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Credit card details stolen by scam websites using Autofill flaw

Published: 11/01/2017 by Comments

Credit card details stolen by scam websites using Autofill flaw

People are increasingly making use of the autofill facility to make easier the process of moving between multiple websites and using multiple usernames and passwords. Users are relying on autofill and password managers to make life easier – and while this is a method of staying safe online, a new flaw in certain well known browsers and password managers may leave people at risk from scammers.

The flaw has a direct effect on the functionality of autofill – used to paste saved personal information to avoid having type it afresh on every occasion. The autofill capability works on browsers such as Google Chrome and Apple Safari. Plugins add-ons that are affected include the LastPass password manager utilised on these browers.

After a user begins the process of putting their details into a website autofill gets triggered and recommends what each of the remaining boxes should contain.  If users agree by clicking on one of the recommendations the function goes ahead and fills out remaining boxes.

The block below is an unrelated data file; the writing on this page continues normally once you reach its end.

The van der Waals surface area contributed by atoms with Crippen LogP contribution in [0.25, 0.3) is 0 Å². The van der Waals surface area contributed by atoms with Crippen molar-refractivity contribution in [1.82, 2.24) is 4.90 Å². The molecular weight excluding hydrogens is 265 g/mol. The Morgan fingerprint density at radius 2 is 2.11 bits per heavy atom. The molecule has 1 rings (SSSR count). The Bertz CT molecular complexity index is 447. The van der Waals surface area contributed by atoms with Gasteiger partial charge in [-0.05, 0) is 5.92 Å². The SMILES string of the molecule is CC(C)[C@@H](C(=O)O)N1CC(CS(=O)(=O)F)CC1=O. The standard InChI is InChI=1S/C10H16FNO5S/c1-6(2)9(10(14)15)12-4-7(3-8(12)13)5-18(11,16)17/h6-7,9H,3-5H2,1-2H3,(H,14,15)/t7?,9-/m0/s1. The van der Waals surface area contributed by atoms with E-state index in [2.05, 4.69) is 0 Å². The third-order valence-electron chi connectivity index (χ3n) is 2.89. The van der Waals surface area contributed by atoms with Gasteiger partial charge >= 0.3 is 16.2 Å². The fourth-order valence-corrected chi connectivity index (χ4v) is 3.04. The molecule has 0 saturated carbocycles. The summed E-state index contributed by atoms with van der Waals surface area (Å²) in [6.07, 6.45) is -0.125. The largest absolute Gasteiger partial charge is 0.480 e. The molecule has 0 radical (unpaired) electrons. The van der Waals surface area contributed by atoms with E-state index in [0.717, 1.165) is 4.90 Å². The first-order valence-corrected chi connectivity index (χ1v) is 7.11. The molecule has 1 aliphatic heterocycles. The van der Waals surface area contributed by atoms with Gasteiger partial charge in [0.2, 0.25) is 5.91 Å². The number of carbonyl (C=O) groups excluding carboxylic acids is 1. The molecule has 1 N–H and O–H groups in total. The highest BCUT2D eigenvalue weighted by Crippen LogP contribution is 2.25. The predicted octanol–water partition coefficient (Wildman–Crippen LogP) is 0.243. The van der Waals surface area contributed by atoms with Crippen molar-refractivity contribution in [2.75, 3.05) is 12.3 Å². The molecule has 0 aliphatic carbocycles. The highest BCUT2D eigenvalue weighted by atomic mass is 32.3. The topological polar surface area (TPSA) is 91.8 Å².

Security researcher Viljami Kuosmanen has become aware of instances where autofill inserts information into hidden text boxes, which enables scammers to extract it without the knowledge of the user.  These hidden boxes could extract details such as name, personal information that identifies a user, email address, postal address and phone number. 

The situation may also have consequences for credit card details although it remains common practice for users to be given a warning before giving out those details.

To give an indication of how a scam could occur Kuosmanen developed a website that requests users’ name and email address, but with hidden boxes that get ‘autofilled’ with details such as organisation, address and phone number.

The attack is said to work only in certain circumstances where users select one of the autofill recommendations.  This means that the best way to protect yourself, is to not click on one of the recommendations that pop up in a field, until a fix has been released.  It is also possible to disable the autofill function in your security settings.  This can be done in Chrome by clicking the deselect button with the wording “Enable Autofill to fill out web forms in a single click”.  This can be found by going to deselect in settings > Advanced.

The flaw does not cause problems with Mozilla’s Firefox browser because in this instance each field is autofilled one at a time.

Photo credit: Christiaan Colen


Colette Lamb
News article by:
Colette Lamb

A business sector writer with over 15 years of experience working in the marketing, commerce and law sectors' internationally and in the UK. Interests include composing music and other creative communications such as art and dance therapy.



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